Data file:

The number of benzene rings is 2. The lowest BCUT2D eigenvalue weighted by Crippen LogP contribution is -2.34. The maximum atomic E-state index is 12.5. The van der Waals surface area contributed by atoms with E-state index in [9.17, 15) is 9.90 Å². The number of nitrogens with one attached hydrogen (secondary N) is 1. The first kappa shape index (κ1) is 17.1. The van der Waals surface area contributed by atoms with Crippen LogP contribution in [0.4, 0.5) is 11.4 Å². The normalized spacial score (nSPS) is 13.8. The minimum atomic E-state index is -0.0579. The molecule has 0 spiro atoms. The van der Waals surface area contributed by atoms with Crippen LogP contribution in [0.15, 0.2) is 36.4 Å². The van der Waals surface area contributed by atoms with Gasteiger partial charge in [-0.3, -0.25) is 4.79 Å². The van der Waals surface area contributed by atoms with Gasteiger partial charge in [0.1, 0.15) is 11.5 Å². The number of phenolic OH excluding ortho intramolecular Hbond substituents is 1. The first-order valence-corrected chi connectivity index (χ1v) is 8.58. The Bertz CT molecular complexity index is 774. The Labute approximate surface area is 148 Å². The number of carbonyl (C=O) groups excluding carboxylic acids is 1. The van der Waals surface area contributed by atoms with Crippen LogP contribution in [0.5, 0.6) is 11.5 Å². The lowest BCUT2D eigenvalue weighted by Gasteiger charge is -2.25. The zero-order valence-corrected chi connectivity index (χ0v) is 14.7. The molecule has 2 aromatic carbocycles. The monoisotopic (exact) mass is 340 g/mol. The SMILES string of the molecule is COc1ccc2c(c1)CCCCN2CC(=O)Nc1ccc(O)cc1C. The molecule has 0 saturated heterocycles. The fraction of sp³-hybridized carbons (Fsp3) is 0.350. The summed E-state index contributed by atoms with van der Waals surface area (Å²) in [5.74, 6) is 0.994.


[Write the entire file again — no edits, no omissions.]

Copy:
The number of benzene rings is 2. The lowest BCUT2D eigenvalue weighted by Crippen LogP contribution is -2.34. The maximum atomic E-state index is 12.5. The van der Waals surface area contributed by atoms with E-state index in [9.17, 15) is 9.90 Å². The number of nitrogens with one attached hydrogen (secondary N) is 1. The first kappa shape index (κ1) is 17.1. The van der Waals surface area contributed by atoms with Crippen LogP contribution in [0.4, 0.5) is 11.4 Å². The normalized spacial score (nSPS) is 13.8. The minimum atomic E-state index is -0.0579. The molecule has 0 spiro atoms. The van der Waals surface area contributed by atoms with Crippen LogP contribution in [0.15, 0.2) is 36.4 Å². The van der Waals surface area contributed by atoms with Gasteiger partial charge in [-0.3, -0.25) is 4.79 Å². The van der Waals surface area contributed by atoms with Gasteiger partial charge in [0.1, 0.15) is 11.5 Å². The number of phenolic OH excluding ortho intramolecular Hbond substituents is 1. The first-order valence-corrected chi connectivity index (χ1v) is 8.58. The Bertz CT molecular complexity index is 774. The Labute approximate surface area is 148 Å². The number of carbonyl (C=O) groups excluding carboxylic acids is 1. The van der Waals surface area contributed by atoms with Crippen LogP contribution in [0.5, 0.6) is 11.5 Å². The lowest BCUT2D eigenvalue weighted by Gasteiger charge is -2.25. The zero-order valence-corrected chi connectivity index (χ0v) is 14.7. The molecule has 2 aromatic carbocycles. The monoisotopic (exact) mass is 340 g/mol. The SMILES string of the molecule is COc1ccc2c(c1)CCCCN2CC(=O)Nc1ccc(O)cc1C. The molecule has 0 saturated heterocycles. The fraction of sp³-hybridized carbons (Fsp3) is 0.350. The summed E-state index contributed by atoms with van der Waals surface area (Å²) in [5.74, 6) is 0.994.